container being placed in docks

Automation at the Port of Rotterdam: Do the benefits also reach the dockworkers?

Is automation in the port of Rotterdam benefiting everyone fairly? Kick-Starter researcher José L. Gallegos delves into this question with his ongoing research ‘Inequality and Automation at the Port of Rotterdam’. In this interview, Gallegos discusses his research process, main findings, and his main insights.

What did you set out to study and what is the importance of your research?

The topic of our Kick-Starter application was centered on the implementation of automation technologies at the Port of Rotterdam. Our interest lies in exploring both the advantages and challenges such changes pose to the workforce and understanding the collective responses of workers through unions and works councils.

When considering the overall theme of the grant, I view resilience in this context as ensuring that the workforce of Port is not just equipped with the necessary skills for adapting to continuous technological advancements but is also appropriately compensated. Numerous studies highlight the tendency of automation to worsen inequality, primarily because these innovations often replace human labor, rendering the skills of some workers obsolete. The problem is aggravated when these individuals are not afforded opportunities for reskilling. Ultimately, neglecting to consider every stakeholder during technological innovation processes fails to enhance Rotterdam’s resilience. Instead, it merely prioritizes efficiency and profit maximization, but it should be associated with broader societal objectives.

Ultimately, the main insight I have obtained from this study is that the outcomes of automation are not technical but political decisions

José Luis Gallegos

Rotterdam School of Management EUR

PhD Candidate

How did you conduct this research?

Our research is currently underway, with a focus on conducting interviews with a wide range of stakeholders, including workers, union representatives, managers, industry experts, and technology consultants. We are also examining archival resources, such as news articles that record labor strikes and other union activities at the Port. Early insights are beginning to surface, and we are in the stages of drafting policy recommendations for our whitepaper.

Through our analysis we have realized that unions are very strategic actors capable of assessing not only the immediate effects of automation but also their distributional outcomes: who are ultimately the winners and losers of it. They see automation can lead to job displacement, it also can reduce safety hazards and monotonous tasks.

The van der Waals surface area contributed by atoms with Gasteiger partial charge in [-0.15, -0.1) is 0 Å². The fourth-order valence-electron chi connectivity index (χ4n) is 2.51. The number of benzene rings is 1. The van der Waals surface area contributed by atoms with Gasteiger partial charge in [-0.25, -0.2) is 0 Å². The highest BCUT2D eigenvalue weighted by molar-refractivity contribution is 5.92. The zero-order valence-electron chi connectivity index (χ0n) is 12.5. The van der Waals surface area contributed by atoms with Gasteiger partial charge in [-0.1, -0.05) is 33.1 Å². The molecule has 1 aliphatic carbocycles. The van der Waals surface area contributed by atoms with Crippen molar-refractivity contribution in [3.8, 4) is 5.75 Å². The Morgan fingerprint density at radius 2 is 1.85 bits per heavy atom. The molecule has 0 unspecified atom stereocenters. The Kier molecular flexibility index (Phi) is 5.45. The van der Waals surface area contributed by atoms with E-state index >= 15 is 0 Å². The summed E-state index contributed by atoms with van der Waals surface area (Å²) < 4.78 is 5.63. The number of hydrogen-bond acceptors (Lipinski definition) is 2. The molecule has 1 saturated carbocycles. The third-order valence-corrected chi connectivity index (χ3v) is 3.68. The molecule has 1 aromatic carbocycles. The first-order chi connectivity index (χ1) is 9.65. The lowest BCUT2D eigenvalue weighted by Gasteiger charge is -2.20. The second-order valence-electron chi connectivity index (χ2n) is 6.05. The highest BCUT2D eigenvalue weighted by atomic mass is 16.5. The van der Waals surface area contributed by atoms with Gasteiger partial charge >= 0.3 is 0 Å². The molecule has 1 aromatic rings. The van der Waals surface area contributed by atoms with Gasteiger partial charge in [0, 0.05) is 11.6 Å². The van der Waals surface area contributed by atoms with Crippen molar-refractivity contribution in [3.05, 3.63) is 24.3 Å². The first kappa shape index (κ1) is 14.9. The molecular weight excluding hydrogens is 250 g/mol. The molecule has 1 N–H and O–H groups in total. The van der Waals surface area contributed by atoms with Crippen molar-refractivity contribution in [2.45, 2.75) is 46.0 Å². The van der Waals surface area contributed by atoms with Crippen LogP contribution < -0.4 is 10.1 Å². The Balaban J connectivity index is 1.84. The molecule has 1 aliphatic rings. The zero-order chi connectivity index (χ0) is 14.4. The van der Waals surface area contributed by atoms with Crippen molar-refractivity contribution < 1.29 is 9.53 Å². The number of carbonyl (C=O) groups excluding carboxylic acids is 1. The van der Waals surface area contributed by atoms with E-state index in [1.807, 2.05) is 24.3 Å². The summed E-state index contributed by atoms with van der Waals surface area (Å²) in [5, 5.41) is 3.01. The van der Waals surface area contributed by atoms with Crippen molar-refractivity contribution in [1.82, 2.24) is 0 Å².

Now, beyond these immediate effects at the shop floor, an interesting question that we see unions asking is: how are the productivity gains derived from automation distributed? This was intriguing for me, as it means rejecting the outcome of automation as a given. Labor costs can be reduced, which is good for the competitiveness of the Port of Rotterdam, but what do the workers get in exchange for giving up their jobs? Can you use the profits derived from reducing labor costs to invest in human capital?

Ultimately, the main insight I have obtained from this study is that the outcomes of automation are not technical but political decisions. In environments where unions are still relatively influential, workers can negotiate, to a certain extent, the terms of technological change. In light of this realization, the more we move forward, the more we are interested in understanding in this research how unions assess the effects of technologies and how they are trying to influence the outcomes.


Are there any specific outcomes or recommendations you hope to achieve through this project to promote just resilience within the port sector?

As we conclude our study, our attention turns towards the creation of a white paper. This document is intended to be a report that offers recommendations for enhancing employment relationships within the port regarding technological changes.

We are exploring the idea of introducing a “labor impact” category into the evaluations container terminals undertake when deciding on automation and its extent. Normally the focus is on return on investment, but the human side is overlooked. Ensuring that this is considered could encourage the industry to incorporate the workers’ perspectives.


My personal motivation

During a presentation of our project, someone asked me why I was so invested in the issues facing the Port. I’ve come to feel a deep gratitude towards this city, because people have made me feel incredibly welcome and I’ve been especially drawn to its port identity. As automation is happing everywhere, the best way to make sure it takes place in a just manner is to include the interests of the workers. I have learned this from my parents who were union leaders for many years. Through my research, I hope to give back in a meaningful way. This is also one of the reasons I decided to apply for the Kickstarter grant. It targets scholars who want to create a societal impact in the delta region. The call for innovative and daring ideas was also very appealing. It was not only about research, but research with impact.